For the GP networks built and analyzed based on data from CAPES’ reports of scientific production (i.e. journal articles, studies in proceedings and books/chapters), research projects, and PhD thesis and MS dissertation committees, the network indices show a small-world phenomenon accordingly Watts-Strogatz model [

In network dynamics, when degree distribution exhibits power law behavior, this effect demonstrates that new vertices inserted in the network tend to link to high-degree vertices. In coauthorship networks, there is a high probability for a high-degree researcher to receive new connections, that is, to publish more papers with new researchers.

Centrality indices indicate the presence of prominent researchers in the network who exert control over the others and promptly interact with other researchers. These indices indicate that some researchers have more power in the sense that they can somehow exert some type of control (e.g. if the researcher is a hub in the network it can promote the diffusion of specific topics of interest in his research group to the detriment of other subjects) over the information and ideas disseminated among the researchers who are connected through him or her. The best positions in the network can help evaluate the capacity that the researcher has to articulate her/ himself politically and scientifically.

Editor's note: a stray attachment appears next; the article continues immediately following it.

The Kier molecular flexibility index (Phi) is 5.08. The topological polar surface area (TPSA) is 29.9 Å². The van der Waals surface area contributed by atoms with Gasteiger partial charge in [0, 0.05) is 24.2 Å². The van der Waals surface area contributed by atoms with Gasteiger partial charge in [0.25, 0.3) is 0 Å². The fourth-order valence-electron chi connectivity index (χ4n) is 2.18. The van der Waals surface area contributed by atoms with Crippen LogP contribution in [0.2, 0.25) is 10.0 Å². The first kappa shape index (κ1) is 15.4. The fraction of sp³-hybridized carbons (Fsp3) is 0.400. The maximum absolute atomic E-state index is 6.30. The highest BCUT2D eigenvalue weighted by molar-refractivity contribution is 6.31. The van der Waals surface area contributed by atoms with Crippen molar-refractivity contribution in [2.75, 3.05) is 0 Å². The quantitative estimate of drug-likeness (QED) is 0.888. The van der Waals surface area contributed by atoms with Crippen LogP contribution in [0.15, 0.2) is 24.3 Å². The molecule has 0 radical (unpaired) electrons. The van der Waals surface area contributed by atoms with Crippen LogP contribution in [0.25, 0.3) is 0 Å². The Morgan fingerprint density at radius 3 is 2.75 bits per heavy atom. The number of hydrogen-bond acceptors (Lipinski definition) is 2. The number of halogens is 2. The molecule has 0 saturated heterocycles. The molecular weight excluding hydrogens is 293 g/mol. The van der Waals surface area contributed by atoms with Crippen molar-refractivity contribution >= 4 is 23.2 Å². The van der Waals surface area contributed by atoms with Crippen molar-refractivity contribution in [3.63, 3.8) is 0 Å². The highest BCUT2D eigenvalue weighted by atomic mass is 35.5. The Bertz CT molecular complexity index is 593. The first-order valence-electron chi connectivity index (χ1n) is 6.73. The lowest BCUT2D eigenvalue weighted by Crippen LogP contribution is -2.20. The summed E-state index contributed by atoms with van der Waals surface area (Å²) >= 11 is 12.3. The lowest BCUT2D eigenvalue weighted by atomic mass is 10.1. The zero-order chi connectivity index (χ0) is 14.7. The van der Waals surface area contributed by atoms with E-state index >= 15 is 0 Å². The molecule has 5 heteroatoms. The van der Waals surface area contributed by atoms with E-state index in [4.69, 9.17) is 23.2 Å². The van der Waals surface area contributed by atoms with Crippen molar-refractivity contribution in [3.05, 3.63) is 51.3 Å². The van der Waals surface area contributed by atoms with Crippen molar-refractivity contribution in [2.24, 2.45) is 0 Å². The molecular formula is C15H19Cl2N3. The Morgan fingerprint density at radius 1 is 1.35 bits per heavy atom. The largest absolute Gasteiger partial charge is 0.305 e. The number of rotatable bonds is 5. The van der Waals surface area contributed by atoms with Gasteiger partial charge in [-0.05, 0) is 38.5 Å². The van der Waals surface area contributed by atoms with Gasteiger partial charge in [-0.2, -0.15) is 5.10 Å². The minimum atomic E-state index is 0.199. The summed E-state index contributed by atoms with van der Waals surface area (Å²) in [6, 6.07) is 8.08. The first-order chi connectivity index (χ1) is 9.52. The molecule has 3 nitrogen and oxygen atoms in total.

It can also be concluded that more relevant researchers exist who have more interactions. It is assumed that these researchers work with research groups and have a large number of collaborators, thereby maintaining a high level of scientific production over the period analyzed.

Finally, it is important to comment that this work is a ongoing research and initially it was published in the proceedings of the 1^{st} Brazilian Workshop on Social Network Analysis and Mining [

This work received financial support from CNPq (the Brazilian federal grant agency).